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14th AF command chief visits ALS class, speaks at graduation

BUCKLEY AIR FORCE BASE, Colo. -- Chief Master Sgt. James MacKinley, 14th Air Force command chief master sergeant, speaks to the graduating class of the Buckley Airman Leadership School Aug. 10. ALS is designed to provide senior airmen with the leadership skills needed to be supervisors. (U.S. Air Force photo by Airman 1st Class Paul Labbe.)

BUCKLEY AIR FORCE BASE, Colo. -- Chief Master Sgt. James MacKinley, 14th Air Force command chief master sergeant, speaks to the graduating class of the Buckley Airman Leadership School Aug. 10. ALS is designed to provide senior airmen with the leadership skills needed to be supervisors. (U.S. Air Force photo by Airman 1st Class Paul Labbe.)

BUCKLEY AIR FORCE BASE, Colo. -- Chief Master Sgt. James MacKinley, 14th Air Force command chief, is facing high year of tenure next year and he's ok with that.

The numbered Air Force senior enlisted leader said, after visiting with Buckley's Airman Leadership School class Aug. 10, he came away thoroughly impressed.

"There's no doubt in my mind I am leaving this Air Force in the right hands - speaking of senior leadership and the leadership that will replace them," said Chief MacKinley. "This group of young Airmen are going to make great leaders. They're multi-taskable, they get it and there's no doubt in my mind they're going to do a great job."

Chief MacKinley was particularly impressed when, during the question and answer session, the Airmen focused solely on relevant, strategic-level topics.

"Their questions and the things we talked about in the time that I had them today were about strategic-level issues, which impressed me because most young people don't think strategic," he said. "They usually ask questions regarding every day issues, like housing, child care, etc. This particular class did not commiserate at all. This group talked about strategic-level things - to include goals for the future of space, as an enterprise."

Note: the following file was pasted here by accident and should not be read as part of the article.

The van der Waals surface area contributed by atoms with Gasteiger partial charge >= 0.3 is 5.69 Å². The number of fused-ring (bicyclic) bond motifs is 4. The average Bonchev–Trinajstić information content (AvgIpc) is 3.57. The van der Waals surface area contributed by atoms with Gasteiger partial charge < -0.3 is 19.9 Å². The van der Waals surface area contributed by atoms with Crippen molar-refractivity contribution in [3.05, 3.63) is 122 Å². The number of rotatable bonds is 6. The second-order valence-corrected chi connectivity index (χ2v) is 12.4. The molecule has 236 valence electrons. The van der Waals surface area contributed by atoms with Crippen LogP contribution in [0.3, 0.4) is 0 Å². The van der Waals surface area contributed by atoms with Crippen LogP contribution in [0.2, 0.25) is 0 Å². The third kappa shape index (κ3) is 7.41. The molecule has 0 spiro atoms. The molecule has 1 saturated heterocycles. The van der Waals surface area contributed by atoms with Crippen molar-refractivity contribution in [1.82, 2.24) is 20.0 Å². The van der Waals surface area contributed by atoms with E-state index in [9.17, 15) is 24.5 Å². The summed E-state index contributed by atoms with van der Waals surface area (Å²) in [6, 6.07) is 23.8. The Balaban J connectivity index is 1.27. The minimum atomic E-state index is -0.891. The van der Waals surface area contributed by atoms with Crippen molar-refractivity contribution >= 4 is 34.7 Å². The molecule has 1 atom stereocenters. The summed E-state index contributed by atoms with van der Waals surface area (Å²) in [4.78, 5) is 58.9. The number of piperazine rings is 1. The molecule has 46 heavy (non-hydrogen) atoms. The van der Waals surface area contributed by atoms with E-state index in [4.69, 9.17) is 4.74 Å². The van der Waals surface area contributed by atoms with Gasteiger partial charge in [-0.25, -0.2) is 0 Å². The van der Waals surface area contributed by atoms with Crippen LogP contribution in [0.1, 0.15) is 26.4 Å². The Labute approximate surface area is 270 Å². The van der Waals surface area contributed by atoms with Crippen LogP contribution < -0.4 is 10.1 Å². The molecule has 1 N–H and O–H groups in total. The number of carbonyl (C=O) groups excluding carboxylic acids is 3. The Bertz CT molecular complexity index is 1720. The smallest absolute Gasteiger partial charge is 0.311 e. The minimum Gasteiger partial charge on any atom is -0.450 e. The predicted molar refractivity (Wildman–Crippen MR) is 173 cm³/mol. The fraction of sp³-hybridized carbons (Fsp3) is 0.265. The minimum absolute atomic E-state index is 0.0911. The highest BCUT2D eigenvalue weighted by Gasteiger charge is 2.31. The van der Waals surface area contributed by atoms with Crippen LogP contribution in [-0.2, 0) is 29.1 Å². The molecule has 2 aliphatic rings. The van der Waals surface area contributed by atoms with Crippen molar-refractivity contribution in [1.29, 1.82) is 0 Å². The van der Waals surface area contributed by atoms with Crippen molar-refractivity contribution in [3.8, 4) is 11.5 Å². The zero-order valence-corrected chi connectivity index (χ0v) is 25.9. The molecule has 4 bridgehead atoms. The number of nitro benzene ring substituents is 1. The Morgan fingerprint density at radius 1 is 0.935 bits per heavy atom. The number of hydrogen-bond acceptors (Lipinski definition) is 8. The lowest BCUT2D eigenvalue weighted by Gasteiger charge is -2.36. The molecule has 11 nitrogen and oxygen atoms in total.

Chief MacKinley talked about the importance of professional military education, such as ALS, as well as deliberate mentorship of Airmen.

"It's absolutely paramount that we continue to put our money where our mouth is and continue to deliberately develop these Airmen with these professional military education opportunities," he said. "Think about it, we should be proud of our Air Force. We are at war right now and in spite of the fact that we are at war, we are pulling people out of their office and we are deliberately mentoring them to be better so they can be better at their job, be better leaders so they can accomplish their mission."

Chief MacKinley said if an Airman at any level wanted to rise to lead as he has, the best advice he could give is to be great at the level the Airman is at now.

"Start being a command chief by being a great senior airman - or being a great whatever rank you are right now," he said. "If you're an airman 1st class and you want to be a command chief, be a great airman 1st class. Always be on that leading edge. Always understand that standards are there for a reason and you start being a chief by being a great Airman. You take your job seriously. You take your training seriously. You become that whole person and then as you move into supervision, you develop Airmen in that same way. You start developing your replacement and then you become a great NCO by doing the same things. You just do the best you can at the job you're in and eventually it will all come to a head and you will be a chief. Some of them might become colonels, but the bottom line is it's great to have a vision of tomorrow, but you get there by doing great today."

"Great" is the perfect word to express Chief MacKinley's opinion of Airmen in this class and around the Air Force.

"I am amazed with our Airmen in today's Air Force," said the Chief. "They know nothing but long hours of work. The fact that our Airmen joined today's Air Force, a profession of arms, during a time of war says a lot about who they are. As I face and start planning for the end of my Air Force career next year, I am proud to know that I have helped develop my replacements and I know that when those Airmen have their time to lead, they're going to do a great job."

Chief MacKinley said speaking to an ALS class is a chance for Airmen to communicate directly with leadership. He said he also gets a lot out of the opportunity.

"I get the opportunity to hear directly from the Airmen and hear directly what their ideas are and their thoughts are without it being changed as someone communicates it for them," he said.

Chief MacKinley served as the guest speaker for the classes' graduation ceremony that night.

He said after the Airman return to their individual units, they need to be trusted, challenged and given the opportunity to succeed without micromanagement. What then?

"Watch out," said Chief MacKinley. "They're gonna make you shine."
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